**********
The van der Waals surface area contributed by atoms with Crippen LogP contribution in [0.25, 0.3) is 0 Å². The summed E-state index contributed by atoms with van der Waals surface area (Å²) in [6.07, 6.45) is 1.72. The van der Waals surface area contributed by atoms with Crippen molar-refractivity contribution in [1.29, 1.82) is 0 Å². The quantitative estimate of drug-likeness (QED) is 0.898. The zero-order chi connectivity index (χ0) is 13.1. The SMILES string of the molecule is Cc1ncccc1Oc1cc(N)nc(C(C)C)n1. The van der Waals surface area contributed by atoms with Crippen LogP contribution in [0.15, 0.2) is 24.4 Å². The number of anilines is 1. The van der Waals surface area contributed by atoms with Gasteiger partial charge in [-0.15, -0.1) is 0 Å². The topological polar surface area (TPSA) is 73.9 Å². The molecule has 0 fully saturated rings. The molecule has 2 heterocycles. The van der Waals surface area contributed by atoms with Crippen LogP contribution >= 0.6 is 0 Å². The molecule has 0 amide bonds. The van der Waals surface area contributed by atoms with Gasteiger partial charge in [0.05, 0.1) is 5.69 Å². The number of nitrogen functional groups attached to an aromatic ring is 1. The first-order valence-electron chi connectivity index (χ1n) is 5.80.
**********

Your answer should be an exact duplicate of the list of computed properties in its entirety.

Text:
The van der Waals surface area contributed by atoms with Crippen LogP contribution in [0.25, 0.3) is 0 Å². The summed E-state index contributed by atoms with van der Waals surface area (Å²) in [6.07, 6.45) is 1.72. The van der Waals surface area contributed by atoms with Crippen molar-refractivity contribution in [1.29, 1.82) is 0 Å². The quantitative estimate of drug-likeness (QED) is 0.898. The zero-order chi connectivity index (χ0) is 13.1. The SMILES string of the molecule is Cc1ncccc1Oc1cc(N)nc(C(C)C)n1. The van der Waals surface area contributed by atoms with Crippen LogP contribution in [0.15, 0.2) is 24.4 Å². The number of anilines is 1. The van der Waals surface area contributed by atoms with Gasteiger partial charge in [-0.15, -0.1) is 0 Å². The topological polar surface area (TPSA) is 73.9 Å². The molecule has 0 fully saturated rings. The molecule has 2 heterocycles. The van der Waals surface area contributed by atoms with Crippen LogP contribution >= 0.6 is 0 Å². The molecule has 0 amide bonds. The van der Waals surface area contributed by atoms with Gasteiger partial charge in [0.05, 0.1) is 5.69 Å². The number of nitrogen functional groups attached to an aromatic ring is 1. The first-order valence-electron chi connectivity index (χ1n) is 5.80.